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Backpacker Magazine – September 2011

Deepest Daks

Journey through America's most accessible wilderness in search of untouched places, and you might just find peace of mind to match the lakes and hills.

by: Casey Lyons

Lewey Lake in the fall (Pat & Chuck Blackley)
Lewey Lake in the fall (Pat & Chuck Blackley)
Red Eft Newt (Adam Dixon)
Red Eft Newt (Adam Dixon)
Pillsbury Lake Lean-To (Tim Seaver)
Pillsbury Lake Lean-To (Tim Seaver)

For one in six people in America, “Adirondacks” defines wilderness. These woods, with their rugged but reachable mountains, forests, and fish-packed lakes, provide the counterpoint to all the parts of the Northeast beset with signs, cities, and interstates.
Leaf-peeping trips (starting in early-September in the northernmost parts of the park, then expanding south) anchor the seasonal must-do list. But daytrippers stick mostly to the fringes. Even in the hot months, the interior hangs with a silent immensity that’s hard to grasp and hard to resist, but sometimes hard to find.
As an efficiency-minded Northeasterner myself—I grew up in Connecticut—I planned this route to carry us to the deepest interior in the most direct way. It already feels far away, partly because the trail keeps disappearing, partly because of the rain.
Almost immediately after Adam’s failed jump (hubris be damned, I scouted a dry crossing), the cold October rain begins. It dumps on us as we pick our way across slick, moss-covered rocks over serial crossings of Colvin Brook. It taps our hoods as we reach the Northville-Placid Trail, heading south toward Cedar Lakes. We stop for a dry break in its lean-to at mile 10.3.
The water, scenic against a backdrop of conifer green and spent-autumn yellow, is blurry with tiny explosions. The lean-to sags in the rain like an old mule. Adam’s got the wild-eyed look of mutiny rising. We need fire.
A few minutes later, he returns with a sodden armful of branches and a bundle of stuff he’d protected in his jacket. I lurch into a thicket tinseled with ribbons from the paper birch above. With a few dry twigs scavenged from under the shelter and with our bodies as a rain break, we’ll have our fire.
As Adam sets his stream-soaked boot to braise, I think about what this five-miles-too-early camp really means: The weather is drowning the grand, 68-mile sideways-mushroom cloud-loop I’d come to do. Compromise comes early.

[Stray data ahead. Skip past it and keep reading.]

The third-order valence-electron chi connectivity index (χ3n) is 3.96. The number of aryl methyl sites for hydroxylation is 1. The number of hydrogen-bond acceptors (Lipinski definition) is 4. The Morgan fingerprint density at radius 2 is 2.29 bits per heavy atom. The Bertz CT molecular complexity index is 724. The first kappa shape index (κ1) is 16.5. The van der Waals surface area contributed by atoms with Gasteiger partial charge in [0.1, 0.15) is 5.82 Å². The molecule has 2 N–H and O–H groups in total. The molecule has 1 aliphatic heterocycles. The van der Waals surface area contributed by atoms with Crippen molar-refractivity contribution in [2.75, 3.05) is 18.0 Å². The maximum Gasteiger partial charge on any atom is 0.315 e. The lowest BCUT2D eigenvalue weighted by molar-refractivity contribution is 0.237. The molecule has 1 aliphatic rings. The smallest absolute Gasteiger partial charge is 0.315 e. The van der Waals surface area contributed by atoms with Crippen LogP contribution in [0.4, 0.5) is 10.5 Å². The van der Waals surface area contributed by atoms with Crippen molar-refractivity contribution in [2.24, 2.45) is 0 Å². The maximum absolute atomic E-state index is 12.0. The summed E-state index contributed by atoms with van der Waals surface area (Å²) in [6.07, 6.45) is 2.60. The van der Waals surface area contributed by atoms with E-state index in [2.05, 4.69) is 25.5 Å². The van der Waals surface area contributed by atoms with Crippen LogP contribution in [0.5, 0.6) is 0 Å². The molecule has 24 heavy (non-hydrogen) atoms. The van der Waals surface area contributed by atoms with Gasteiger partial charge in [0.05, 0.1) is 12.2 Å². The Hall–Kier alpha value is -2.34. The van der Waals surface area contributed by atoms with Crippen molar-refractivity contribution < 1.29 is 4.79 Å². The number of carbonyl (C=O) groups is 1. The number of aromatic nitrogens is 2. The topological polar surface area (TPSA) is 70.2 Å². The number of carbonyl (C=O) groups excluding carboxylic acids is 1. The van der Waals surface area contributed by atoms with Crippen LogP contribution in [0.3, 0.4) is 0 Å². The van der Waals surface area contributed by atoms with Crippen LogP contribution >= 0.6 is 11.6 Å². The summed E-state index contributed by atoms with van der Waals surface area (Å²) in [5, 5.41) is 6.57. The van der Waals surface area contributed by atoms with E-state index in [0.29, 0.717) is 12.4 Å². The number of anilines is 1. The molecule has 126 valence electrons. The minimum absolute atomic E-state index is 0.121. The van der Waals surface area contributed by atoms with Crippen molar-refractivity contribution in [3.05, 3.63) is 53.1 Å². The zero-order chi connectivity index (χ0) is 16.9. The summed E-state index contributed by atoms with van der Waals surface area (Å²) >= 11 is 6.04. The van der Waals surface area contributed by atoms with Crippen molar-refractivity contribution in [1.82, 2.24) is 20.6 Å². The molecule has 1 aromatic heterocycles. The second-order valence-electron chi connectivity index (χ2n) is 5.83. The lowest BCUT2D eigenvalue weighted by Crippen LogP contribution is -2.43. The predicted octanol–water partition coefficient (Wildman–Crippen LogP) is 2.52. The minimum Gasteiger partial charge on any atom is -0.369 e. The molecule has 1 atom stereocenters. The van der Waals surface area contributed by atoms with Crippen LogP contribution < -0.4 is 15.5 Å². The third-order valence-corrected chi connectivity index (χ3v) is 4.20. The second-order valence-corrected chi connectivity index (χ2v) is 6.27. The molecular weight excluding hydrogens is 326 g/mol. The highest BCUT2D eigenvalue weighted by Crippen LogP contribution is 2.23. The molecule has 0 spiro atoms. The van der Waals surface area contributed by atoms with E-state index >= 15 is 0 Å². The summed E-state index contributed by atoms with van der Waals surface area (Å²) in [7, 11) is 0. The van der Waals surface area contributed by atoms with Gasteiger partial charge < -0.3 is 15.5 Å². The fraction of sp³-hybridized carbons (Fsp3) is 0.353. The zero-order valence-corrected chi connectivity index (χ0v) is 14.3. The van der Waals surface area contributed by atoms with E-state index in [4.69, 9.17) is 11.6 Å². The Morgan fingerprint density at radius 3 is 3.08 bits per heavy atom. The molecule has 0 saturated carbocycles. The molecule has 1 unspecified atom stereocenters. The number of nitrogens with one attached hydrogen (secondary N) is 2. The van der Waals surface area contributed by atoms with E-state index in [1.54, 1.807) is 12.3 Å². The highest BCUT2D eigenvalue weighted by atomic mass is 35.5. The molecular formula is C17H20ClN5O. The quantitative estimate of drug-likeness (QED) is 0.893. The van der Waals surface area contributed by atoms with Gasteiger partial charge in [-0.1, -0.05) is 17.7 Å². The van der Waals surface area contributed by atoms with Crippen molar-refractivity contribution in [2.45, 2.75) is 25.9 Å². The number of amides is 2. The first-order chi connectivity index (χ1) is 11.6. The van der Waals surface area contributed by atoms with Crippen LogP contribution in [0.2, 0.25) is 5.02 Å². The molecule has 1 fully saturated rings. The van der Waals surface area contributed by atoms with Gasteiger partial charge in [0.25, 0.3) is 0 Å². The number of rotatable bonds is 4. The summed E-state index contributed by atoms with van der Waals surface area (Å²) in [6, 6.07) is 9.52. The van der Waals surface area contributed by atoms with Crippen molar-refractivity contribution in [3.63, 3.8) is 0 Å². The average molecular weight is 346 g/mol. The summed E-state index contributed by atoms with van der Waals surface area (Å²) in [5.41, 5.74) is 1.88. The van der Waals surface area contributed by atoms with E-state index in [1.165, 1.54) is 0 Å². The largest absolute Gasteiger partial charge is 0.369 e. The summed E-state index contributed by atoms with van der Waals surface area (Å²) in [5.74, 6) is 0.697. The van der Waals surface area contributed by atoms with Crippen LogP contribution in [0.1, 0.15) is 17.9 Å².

As I fall asleep under the leaky roof that night, I can picture teenaged me reaching back for the haymaker. It was always all or nothing back then. No one ever taught that kid to jab.
We open our eyes to more rain the next morning. Across Cedar Lake, fog clings to Good Luck Mountain and Noisey Ridge like smoke rising from 100 campfires. Last night’s thoughts seem silly, and the idea of an either/or world childish. It’s not either it rains, or you hike. Sometimes it’s both. I feel invigorated and ready to push deeper.
We suit up and head south on the Perkins Clearing Trail into a forest of young birch. Their skinny boughs hang like low-slung arches over a yellow-brown mosaic. The trail slowly disappears under half a foot of water that widens into a lagoon.
My heels slurp inside my boots with each step; I swashbuckle through. The bridge at mile 12.4 is washed out, and the grass on the lower side looks like slicked-back hair; we’re practically singing. We enter stands of older hemlocks and maples after we turn west on the Pillsbury Lake Trail. Adam spots a fire-colored red eft newt in the leaf litter. They only come out when it’s wet.

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Mountain Man
Jun 21, 2012

It’s very true that much of the six-million-acre Adirondack Park wilderness sees very few footprints. Most hikers don’t head very far from the roads or clog the well-known trails in the High Peaks. There are plenty of hikes that can lead you to a solitary peak or grant you your own private lean-to on a pond for a couple days.

John Naresky
Tamarack Guide Service

Nov 03, 2011

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